Decline Bench Press Machine

The bench press is a staple of gym equipment, but for the most part, its flat and inclined variants have taken the limelight. A newer variant, the decline bench press machine allows one to take on a bench press exercise that focuses more strain into the chest muscles, allowing you to have a more concentrated exercise experience.

The bench press is undoubtedly the bread and butter of anyone looking into doing exercises that focus on building up their chest strength. As a matter of fact, it has become common parlance among gym people to ask, “How much do you bench?” Be that as it may, most who would ask this question are only referring to the flat bench press. Professional bodybuilders have found, developed, and improved new methods and apparatus to perform time-tested traditional exercise techniques, changing them up to change the way they mold the muscles in order to improve their workout experience.

One such variation of the all too familiar flat bench press is the incline bench press. Many who choose to go ahead and train their chest muscles are bound to try this technique in some way, shape, or form at some point in their road to fitness. Indeed, there is no denying that this variation of the traditional exercise is highly effective as well, but both of these are still not optimal at targeting one specific part of the chest muscles; the lower chest. Thankfully, yet another new and improved technique and apparatus have surfaced to aid in solving this problem; that is the decline bench press.

The decline bench press is relatively underused in comparison to the other, more commonly known variations of the bench press, and actually, provide more benefits than what most bodybuilders would give it credit for. However, more and more prominent professional bodybuilders are now recognizing the benefits it brings to the table, and have added it into their training regimens.

One of the most notable upsides to performing the decline bench press in comparison to the other bench press variants is that it specifically targets the lower portions of your chest in a manner that is more ideal than the other two variants. This is going to be an invaluable upside for anyone who wants their chest to be rounded, wide, and defined. Adding this new exercise into your training regimen will allow you to rectify any developmental imbalances in the chest that you may notice arising in your chest area out of exerting other areas much more than the lower chest due to the use of the more common bench practices. It will undoubtedly give you a boost in the strength of your chest muscles.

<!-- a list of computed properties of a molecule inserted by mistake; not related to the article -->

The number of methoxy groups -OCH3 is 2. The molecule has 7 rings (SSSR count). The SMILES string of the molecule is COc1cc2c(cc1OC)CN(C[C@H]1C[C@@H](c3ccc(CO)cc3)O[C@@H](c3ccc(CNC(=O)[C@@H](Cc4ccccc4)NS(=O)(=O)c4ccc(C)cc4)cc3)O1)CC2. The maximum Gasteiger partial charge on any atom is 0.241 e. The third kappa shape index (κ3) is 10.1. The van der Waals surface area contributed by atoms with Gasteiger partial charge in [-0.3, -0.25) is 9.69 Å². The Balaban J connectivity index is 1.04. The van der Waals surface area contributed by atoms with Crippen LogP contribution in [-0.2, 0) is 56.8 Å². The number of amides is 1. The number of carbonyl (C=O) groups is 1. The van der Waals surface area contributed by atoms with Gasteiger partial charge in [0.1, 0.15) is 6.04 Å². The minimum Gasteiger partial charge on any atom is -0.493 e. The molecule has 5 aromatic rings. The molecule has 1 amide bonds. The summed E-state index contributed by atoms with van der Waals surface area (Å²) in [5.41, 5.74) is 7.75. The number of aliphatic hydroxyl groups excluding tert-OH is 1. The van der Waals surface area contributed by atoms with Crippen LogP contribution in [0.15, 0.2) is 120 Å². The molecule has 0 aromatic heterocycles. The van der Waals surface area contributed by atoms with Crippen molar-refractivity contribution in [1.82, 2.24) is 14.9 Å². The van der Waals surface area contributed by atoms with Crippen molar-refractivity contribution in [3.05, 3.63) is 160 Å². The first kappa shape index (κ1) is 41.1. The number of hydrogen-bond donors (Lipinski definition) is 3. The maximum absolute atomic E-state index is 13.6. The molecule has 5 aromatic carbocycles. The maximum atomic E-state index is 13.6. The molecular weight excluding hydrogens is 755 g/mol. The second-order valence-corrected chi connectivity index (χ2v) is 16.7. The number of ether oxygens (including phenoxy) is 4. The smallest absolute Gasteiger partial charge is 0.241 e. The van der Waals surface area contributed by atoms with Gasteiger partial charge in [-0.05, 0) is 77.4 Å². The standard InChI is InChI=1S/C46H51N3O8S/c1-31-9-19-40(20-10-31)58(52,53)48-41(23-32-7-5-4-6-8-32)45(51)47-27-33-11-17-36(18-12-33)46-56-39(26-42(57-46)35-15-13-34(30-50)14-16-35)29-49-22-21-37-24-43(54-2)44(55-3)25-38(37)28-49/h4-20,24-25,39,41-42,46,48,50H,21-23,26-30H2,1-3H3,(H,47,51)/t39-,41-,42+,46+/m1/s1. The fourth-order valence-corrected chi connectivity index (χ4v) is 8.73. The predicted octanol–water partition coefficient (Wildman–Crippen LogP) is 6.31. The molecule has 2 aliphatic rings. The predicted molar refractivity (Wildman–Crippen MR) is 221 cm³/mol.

Furthermore, another upside to the decline bench press is that it focuses primarily on your chest muscles, taking even more strain off of your shoulders, and more into your chest and lower chest, allowing for a more concentrated exercise than the other two variants. Due to the position, you end up taking whilst performing the decline, as well as the position of the bar, your shoulders really are primed to take a back seat to the chest muscles. It also stresses the lower back much less than it would when you would perform a standard flat bench press.

Another benefit of the decline bench press is that it is a powerful chest move that takes your shoulders out of the equation a bit more than its flat or inclines counterpart.

Due to the decline, your positioning, as well as the positioning of the bar, your shoulders do less of the work, truly isolating your chest for a great pump. It can also reduce the strain on your lower back that you may feel when performing the flat bench press.

Performing the Decline Bench Press

First, you need to find either a decline bench station – you can find a decline bench anywhere in the gym and slide it into a power rack. After you place the bench where you want it, secure your feet at the end of the decline bench and lay back flat, watching out for the bar hitting your head! You really want to make sure that the bar is about even with your head so that when you pull it off from the rack, it is positioned in the centre of your chest. For hand positioning, grab the bar with a standard, slightly wider than shoulder width, grip.

Once you unrack the bar, breathe in and lower the bar towards your chest slowly. Once you get the bar to your chest, explode up, pressing the bar back to its original position while exhaling. Repeat for however many sets/reps that you wish to do. Make sure that when you perform this exercise that you have a spotter that is paying attention because it is potentially dangerous due to you holding weight right over your face!